You will likely find these bugs in both Safari and Chrome because iOS Chrome is forced to use Apple’s WebView. However, some of these bugs may only occur in one of the two.

Flexbox percentage height bug

Given the following markup:

<div class="flex-container">
  <div class="flex-child"></div>
  <div class="flex-child"></div>
  <div class="flex-child"></div>

.flex-child appears collapsed when using percentage based height and .flex-container has it’s flex-direction set to column.

For the time being, my work around is to set flex-container to not use flex-direction and instead use flex-wrap: wrap. Additionally, setting flex-child to have 100% width. These two changes give you a similar effect and work across browsers and devices.


I’ve also submitted this bug to flexbugs for discussion.

position:fixed bug

On iOS using the CSS postition:fixed on a container such as a modal pop-up creates some strange results when an input field is within it.

Creating the bug goes as follows:

  1. Tap inside the text field within a fixed container.
  2. The native IOS keyboard slides up on screen and simultaneously the body text scrolls.

This scrolling can be undesirable, especially on article pages where a user is likely to be moved away from their current reading position. Stackoverflow has a detailed write up on this bug as well as a patch that seems to do the trick. Essentially, the work around is to capture the users scroll position and return them to that point after form submission.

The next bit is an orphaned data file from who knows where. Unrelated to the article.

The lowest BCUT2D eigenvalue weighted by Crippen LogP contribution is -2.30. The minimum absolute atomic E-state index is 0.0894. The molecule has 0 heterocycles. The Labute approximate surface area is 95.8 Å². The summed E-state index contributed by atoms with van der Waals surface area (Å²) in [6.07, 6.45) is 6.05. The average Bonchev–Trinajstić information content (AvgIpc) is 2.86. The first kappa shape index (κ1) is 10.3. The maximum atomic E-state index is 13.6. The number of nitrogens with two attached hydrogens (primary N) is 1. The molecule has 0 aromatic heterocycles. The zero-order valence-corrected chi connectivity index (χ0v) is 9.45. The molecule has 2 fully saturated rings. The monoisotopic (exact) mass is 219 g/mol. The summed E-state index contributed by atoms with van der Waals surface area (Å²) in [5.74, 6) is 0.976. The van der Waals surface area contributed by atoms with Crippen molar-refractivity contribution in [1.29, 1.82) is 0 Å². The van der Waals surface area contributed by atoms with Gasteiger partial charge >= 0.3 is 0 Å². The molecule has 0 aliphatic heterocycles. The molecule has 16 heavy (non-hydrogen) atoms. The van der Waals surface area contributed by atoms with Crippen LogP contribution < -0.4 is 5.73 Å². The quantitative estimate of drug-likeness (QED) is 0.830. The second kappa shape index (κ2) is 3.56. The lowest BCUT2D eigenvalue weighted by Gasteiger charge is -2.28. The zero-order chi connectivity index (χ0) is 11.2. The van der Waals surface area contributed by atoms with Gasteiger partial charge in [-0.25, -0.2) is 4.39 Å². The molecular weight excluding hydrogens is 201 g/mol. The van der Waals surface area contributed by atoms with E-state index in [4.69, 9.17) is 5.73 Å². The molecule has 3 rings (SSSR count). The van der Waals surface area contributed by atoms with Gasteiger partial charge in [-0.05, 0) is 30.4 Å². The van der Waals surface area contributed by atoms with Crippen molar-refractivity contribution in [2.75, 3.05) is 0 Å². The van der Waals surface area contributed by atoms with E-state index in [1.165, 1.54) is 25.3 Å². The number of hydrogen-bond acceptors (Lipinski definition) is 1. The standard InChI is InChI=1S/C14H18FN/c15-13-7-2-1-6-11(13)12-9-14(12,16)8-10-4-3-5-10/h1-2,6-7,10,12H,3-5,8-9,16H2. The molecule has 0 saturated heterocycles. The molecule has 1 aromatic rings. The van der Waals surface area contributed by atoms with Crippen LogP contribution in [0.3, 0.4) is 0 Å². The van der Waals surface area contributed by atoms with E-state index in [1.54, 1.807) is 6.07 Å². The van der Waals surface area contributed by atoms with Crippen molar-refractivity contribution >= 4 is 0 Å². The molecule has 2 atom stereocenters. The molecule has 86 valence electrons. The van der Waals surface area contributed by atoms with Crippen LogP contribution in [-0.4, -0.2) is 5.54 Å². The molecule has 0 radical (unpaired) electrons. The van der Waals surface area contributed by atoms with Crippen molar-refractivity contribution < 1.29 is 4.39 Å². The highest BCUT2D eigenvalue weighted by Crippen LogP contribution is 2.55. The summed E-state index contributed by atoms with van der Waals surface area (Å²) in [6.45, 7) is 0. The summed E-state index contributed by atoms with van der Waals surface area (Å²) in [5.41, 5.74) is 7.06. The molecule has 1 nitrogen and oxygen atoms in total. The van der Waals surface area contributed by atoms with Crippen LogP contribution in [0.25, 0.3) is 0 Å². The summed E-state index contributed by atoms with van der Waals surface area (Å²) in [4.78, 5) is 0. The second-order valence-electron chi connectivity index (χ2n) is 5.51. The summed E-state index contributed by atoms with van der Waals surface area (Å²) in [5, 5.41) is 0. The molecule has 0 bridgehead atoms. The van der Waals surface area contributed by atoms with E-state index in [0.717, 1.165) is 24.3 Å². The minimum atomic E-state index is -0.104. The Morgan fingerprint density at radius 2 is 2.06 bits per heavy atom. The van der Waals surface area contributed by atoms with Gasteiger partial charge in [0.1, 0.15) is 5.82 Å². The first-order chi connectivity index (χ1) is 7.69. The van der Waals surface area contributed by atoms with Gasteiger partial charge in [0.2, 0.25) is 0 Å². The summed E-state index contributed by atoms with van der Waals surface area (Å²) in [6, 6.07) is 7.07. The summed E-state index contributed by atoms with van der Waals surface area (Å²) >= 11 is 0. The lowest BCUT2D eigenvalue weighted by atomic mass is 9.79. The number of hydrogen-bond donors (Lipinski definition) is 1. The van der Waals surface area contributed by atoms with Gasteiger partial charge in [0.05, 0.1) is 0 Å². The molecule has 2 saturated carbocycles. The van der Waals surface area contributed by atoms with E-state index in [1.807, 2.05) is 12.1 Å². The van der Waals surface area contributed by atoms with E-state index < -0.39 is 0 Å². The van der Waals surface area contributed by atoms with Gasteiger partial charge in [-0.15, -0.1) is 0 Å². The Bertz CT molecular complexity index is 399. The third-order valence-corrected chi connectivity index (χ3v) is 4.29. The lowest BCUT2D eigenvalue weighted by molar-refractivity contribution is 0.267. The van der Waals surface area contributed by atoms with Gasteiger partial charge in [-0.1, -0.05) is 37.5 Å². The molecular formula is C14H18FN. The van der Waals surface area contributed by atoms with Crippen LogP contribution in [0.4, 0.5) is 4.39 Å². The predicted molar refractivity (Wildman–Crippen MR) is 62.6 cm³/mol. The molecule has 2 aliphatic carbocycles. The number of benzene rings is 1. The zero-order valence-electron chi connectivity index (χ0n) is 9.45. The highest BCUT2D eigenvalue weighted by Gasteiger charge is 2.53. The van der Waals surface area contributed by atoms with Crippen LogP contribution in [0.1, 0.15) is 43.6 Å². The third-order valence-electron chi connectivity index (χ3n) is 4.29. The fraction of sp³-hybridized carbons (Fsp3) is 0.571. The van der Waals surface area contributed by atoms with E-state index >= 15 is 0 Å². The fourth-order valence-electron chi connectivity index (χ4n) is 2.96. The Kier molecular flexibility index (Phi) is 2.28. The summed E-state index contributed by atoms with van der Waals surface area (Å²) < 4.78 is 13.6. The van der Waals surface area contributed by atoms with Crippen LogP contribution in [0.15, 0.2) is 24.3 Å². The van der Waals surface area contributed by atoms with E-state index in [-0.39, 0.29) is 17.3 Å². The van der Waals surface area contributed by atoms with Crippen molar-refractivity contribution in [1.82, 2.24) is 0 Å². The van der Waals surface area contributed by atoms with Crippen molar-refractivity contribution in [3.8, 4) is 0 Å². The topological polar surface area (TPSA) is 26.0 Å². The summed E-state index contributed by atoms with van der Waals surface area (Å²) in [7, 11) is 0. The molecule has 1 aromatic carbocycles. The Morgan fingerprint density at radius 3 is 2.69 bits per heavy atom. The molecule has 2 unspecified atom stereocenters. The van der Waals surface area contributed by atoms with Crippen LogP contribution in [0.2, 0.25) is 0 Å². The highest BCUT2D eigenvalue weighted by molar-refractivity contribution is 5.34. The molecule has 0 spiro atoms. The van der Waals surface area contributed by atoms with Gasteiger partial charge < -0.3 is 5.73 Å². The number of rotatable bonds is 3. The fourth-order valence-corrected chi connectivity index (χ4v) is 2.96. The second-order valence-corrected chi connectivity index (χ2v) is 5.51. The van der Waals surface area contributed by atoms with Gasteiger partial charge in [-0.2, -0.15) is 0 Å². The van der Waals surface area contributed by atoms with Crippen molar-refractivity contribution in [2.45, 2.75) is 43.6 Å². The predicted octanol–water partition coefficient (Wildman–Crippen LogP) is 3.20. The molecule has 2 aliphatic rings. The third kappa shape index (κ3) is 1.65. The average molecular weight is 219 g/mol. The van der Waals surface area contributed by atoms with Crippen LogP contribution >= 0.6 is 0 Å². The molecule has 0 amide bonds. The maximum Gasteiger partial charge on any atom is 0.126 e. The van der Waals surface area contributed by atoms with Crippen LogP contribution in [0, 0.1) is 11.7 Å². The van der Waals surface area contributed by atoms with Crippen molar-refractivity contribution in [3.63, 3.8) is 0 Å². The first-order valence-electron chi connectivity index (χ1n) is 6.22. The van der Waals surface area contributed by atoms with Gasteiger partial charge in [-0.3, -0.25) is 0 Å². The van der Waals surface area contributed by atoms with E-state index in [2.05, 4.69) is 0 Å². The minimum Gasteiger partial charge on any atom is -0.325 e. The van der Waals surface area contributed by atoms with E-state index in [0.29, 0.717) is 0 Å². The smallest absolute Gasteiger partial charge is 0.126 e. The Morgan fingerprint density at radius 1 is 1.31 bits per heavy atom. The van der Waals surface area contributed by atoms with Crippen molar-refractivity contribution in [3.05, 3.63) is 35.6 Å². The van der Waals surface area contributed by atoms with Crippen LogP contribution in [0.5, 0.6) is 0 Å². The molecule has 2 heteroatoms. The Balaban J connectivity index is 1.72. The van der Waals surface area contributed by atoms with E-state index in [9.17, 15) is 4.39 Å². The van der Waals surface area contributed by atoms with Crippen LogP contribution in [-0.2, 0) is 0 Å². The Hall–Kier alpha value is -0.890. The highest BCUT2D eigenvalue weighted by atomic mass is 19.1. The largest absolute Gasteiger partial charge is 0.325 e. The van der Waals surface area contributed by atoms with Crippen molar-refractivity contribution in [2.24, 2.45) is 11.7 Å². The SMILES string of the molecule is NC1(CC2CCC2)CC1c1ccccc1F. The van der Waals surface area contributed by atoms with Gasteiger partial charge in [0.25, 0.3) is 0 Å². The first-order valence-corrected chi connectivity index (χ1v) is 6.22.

Prevent a page from scrolling

Toggle a class with overflow: hidden. This will work for most browsers but not IOS.

body.modal-active {
    overflow: hidden;

For IOS, some javascript is needed to prevent scrolling on a touch screen. The technique used in this blog post seems to do the trick nicely by preventing body scroll on the touchmove event.

click event does not fire

If you add a click event to a non-form element (i.e. <div>, <span>), iOS does not register the event. This is not the case with elements such as <button>. This bug is mainly due to event bubbling as described in this quirksmode article. Surprisingly, the fix is not using JS but using CSS.

div {
    cursor: pointer 

Adding cursor: pointer to the non-form element gives the browser just the information it needs to fix the issue.

Use JS to detect an iOS device

Not really a bug but helpful in fixing oddities in iOS

if (/iPad|iPhone|iPod/.test(navigator.userAgent) && !window.MSStream) {
    // scripts will only apply to devices with iOS user agent.
    // Note: desktop browsers can still fake their user agent